Medicaid is a state-administered health insurance program that provides free or low-cost coverage to millions of Americans. In the 30 states that have chosen to “expand” Medicaid, it covers all children and adults below 138% of the Federal Poverty Level, which for 1 person in 2016 is approximately $16,240. In the remaining 20 states, it only covers low-income families with children, pregnant women, the blind, and the disabled. To see if your state has expanded Medicaid, and to apply, visit www.healthcare.gov.
When You’re Uninsured
Being diagnosed with cancer and not having health insurance can bring many challenges that are stressful and emotionally difficult. Feelings such as uncertainty and anxiety are very common, but these should not keep you from getting treatment. There are ways to get health insurance or find the resources you need. Five ways to get health insurance:
Your, or your spouse’s, employer or union. If you or your spouse has a job that offers health insurance, ask if you’re eligible to receive it or buy into it. If you had insurance but lost your job within the last 60 days, ask if you’re eligible for COBRA. COBRA is a law that lets you keep your insurance for 18 months, sometimes longer. You pay the full cost.
Your school. If you are currently a full-time or part-time student, check with your college or university to see if you can get coverage through them.
Medicaid. To see if your state has expanded Medicaid, and to apply, visit www.healthcare.gov.
Medicare. If you are 65 or over, or have been deemed disabled by the Social Security Administration for two years, you may be eligible for Medicare. Contact www.medicare.gov for more information.
Purchase it on your own. You can buy insurance either directly through an insurance company, or through your state’s Marketplace/Exchange. If you buy it directly through an insurance company, you will not be eligible for discounts based on your income. If you buy it through your state’s Marketplace/Exchange, your income will be taken into account, and you may receive an immediate subsidy, which will lower the cost of your premiums, and possibly your deductibles and co-pays as well. To find your state’s Marketplace, go to www.healthcare.gov. Please note: whether you buy it directly from an insurance company or through the Marketplace, you can only buy insurance during Open Enrollment. Open Enrollment occurs once a year, generally between November and January. There are a few exceptions to this rule—if you lose your job-based coverage mid-year, get married, have a baby, move to another county or state, or become eligible for Medicaid, you are eligible for a special enrollment period. For more information on special enrollment periods, visit www.healthcare.gov.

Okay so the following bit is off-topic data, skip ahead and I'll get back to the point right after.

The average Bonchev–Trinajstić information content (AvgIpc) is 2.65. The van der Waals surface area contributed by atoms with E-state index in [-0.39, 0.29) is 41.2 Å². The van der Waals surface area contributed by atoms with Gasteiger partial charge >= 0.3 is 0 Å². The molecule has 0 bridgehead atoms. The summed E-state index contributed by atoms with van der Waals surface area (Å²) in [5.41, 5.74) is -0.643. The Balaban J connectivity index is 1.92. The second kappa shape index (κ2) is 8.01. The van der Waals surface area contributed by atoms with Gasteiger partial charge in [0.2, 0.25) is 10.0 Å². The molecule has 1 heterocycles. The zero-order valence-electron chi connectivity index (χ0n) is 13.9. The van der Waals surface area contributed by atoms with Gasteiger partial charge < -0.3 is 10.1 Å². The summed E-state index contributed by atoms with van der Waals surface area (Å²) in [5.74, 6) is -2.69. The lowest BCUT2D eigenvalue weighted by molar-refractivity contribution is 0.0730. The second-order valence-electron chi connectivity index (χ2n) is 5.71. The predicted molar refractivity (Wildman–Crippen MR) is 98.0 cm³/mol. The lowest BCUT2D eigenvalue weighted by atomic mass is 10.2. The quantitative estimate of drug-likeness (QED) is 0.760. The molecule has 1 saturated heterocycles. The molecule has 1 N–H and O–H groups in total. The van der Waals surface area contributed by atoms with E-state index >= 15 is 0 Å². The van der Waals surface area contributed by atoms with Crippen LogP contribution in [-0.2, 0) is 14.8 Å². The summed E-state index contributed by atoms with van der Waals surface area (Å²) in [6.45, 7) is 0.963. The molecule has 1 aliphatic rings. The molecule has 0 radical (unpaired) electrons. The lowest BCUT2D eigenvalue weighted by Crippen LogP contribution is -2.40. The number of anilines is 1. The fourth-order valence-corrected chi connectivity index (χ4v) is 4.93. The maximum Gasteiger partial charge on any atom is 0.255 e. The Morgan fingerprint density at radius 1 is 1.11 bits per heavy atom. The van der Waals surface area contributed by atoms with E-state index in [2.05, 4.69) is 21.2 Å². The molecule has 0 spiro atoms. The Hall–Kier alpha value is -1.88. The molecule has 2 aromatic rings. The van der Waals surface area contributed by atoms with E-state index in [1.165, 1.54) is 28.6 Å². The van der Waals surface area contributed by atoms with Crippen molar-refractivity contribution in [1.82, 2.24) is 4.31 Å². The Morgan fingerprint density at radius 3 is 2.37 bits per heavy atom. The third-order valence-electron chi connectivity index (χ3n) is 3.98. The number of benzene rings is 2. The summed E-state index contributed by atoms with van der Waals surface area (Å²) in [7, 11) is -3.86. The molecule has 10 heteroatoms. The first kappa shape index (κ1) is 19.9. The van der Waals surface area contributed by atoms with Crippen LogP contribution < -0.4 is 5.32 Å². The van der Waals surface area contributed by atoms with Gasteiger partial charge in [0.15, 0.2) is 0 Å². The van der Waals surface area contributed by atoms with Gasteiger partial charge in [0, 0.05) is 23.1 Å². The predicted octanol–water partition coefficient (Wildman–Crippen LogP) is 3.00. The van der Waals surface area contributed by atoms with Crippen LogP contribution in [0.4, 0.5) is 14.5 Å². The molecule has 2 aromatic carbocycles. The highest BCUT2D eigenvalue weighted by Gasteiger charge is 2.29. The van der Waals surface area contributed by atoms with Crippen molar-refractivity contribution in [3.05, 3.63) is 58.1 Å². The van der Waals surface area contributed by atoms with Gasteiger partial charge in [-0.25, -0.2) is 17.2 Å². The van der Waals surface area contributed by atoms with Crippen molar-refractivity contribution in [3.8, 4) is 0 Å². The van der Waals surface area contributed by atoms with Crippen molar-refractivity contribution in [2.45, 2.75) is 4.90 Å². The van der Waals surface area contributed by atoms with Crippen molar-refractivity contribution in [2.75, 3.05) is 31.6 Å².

The Affordable Care Act
Millions of people have been able to enroll for health care coverage through the Affordable Care Act (ACA).
Key Features of the Affordable Care Act:
- People with pre-existing conditions, including cancer, can buy health insurance through online insurance Exchanges, also known as Marketplaces. Exchanges allow you to compare plans by benefits, price, provider participation and pharmaceutical coverage.
- Health plans must cover essential health benefits including cancer treatment and follow-up care.
- Health plans must also cover check-ups and preventative services (e.g., cancer screenings, including mammograms and colonoscopies), and there are no co-payment or deductible costs. If you’ve had a history of cancer, these tests may be considered diagnostic, not preventative, and you may be responsible for the cost. Please check with your insurer.
- Young adults can stay on their parent’s insurance plan until age 26.
- Insurance companies cannot deny coverage to people based on their medical history or charge people who have existing health issues more.
- Insurance companies can no longer end coverage or impose lifetime or annual dollar limits on coverage because a person gets sick.
- Insurance companies are required to provide more details about their health care plans.
- Health care plans on the Exchanges limit the out-of-pocket costs and deductibles for patients.
- New rules and rights exist to help patients appeal claims that are denied.
With an uncertain future for the Affordable Care Act, people affected by cancer are understandably concerned. It’s important to stay informed and share feedback and personal experiences with elected officials. Here are resources that can help:
- Kaiser Family Foundation (www.kff.org/health-reform)
- Families USA: The Voice for Health Care Consumers (www.familiesusa.org)
- National Coalition of Cancer Survivorship (www.canceradvocacy.org)
- American Cancer Society’s Cancer Action Network (www.acscan.org/what-we-do/access-health-insurance)
- Medicare Rights Center (www.medicarerights.org)
Contact Elected Officials
- VoteSmart (www.votesmart.org)
- Social media contacts for elected officials via Triage Cancer (www.triagecancer.org/congressional-twitter-handles)
Also, you can contact your elected officials and share your health insurance concerns. To find your elected officials, visit www.votesmart.org/officials. Social media contact information for current members of Congress can be found on www.triagecancer.org/congressional-twitter-handles.